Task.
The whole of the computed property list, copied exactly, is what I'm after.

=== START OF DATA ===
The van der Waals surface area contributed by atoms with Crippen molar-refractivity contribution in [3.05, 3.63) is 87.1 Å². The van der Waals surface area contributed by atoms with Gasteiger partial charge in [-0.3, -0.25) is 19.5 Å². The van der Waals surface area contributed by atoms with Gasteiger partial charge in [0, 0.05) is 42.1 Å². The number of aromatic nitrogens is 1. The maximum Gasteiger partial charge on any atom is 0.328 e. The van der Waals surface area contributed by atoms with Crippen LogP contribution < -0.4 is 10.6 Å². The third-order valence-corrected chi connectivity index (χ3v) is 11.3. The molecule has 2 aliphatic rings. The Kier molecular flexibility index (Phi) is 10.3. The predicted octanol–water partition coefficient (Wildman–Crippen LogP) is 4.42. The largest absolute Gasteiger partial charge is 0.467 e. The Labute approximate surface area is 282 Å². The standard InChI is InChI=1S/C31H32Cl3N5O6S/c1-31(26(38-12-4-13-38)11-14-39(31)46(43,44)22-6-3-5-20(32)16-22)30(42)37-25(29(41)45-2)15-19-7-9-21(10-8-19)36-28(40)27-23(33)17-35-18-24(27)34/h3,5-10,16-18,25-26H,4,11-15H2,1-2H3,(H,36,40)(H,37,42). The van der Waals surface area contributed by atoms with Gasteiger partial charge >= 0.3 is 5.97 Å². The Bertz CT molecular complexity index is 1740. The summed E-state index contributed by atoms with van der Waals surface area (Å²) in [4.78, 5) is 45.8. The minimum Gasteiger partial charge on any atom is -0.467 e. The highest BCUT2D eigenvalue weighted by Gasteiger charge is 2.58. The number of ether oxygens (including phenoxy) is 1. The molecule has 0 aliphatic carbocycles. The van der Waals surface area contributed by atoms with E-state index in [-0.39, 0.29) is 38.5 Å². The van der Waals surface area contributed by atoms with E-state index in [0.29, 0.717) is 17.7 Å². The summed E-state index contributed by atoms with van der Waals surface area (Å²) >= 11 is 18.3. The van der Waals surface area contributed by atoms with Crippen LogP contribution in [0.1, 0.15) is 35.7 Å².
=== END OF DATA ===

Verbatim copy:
The van der Waals surface area contributed by atoms with Crippen molar-refractivity contribution in [3.05, 3.63) is 87.1 Å². The van der Waals surface area contributed by atoms with Gasteiger partial charge in [-0.3, -0.25) is 19.5 Å². The van der Waals surface area contributed by atoms with Gasteiger partial charge in [0, 0.05) is 42.1 Å². The number of aromatic nitrogens is 1. The maximum Gasteiger partial charge on any atom is 0.328 e. The van der Waals surface area contributed by atoms with Crippen LogP contribution < -0.4 is 10.6 Å². The third-order valence-corrected chi connectivity index (χ3v) is 11.3. The molecule has 2 aliphatic rings. The Kier molecular flexibility index (Phi) is 10.3. The predicted octanol–water partition coefficient (Wildman–Crippen LogP) is 4.42. The largest absolute Gasteiger partial charge is 0.467 e. The Labute approximate surface area is 282 Å². The standard InChI is InChI=1S/C31H32Cl3N5O6S/c1-31(26(38-12-4-13-38)11-14-39(31)46(43,44)22-6-3-5-20(32)16-22)30(42)37-25(29(41)45-2)15-19-7-9-21(10-8-19)36-28(40)27-23(33)17-35-18-24(27)34/h3,5-10,16-18,25-26H,4,11-15H2,1-2H3,(H,36,40)(H,37,42). The van der Waals surface area contributed by atoms with Gasteiger partial charge >= 0.3 is 5.97 Å². The Bertz CT molecular complexity index is 1740. The summed E-state index contributed by atoms with van der Waals surface area (Å²) in [4.78, 5) is 45.8. The minimum Gasteiger partial charge on any atom is -0.467 e. The highest BCUT2D eigenvalue weighted by Gasteiger charge is 2.58. The number of ether oxygens (including phenoxy) is 1. The molecule has 0 aliphatic carbocycles. The van der Waals surface area contributed by atoms with E-state index in [-0.39, 0.29) is 38.5 Å². The van der Waals surface area contributed by atoms with E-state index in [0.29, 0.717) is 17.7 Å². The summed E-state index contributed by atoms with van der Waals surface area (Å²) >= 11 is 18.3. The van der Waals surface area contributed by atoms with Crippen LogP contribution in [0.1, 0.15) is 35.7 Å².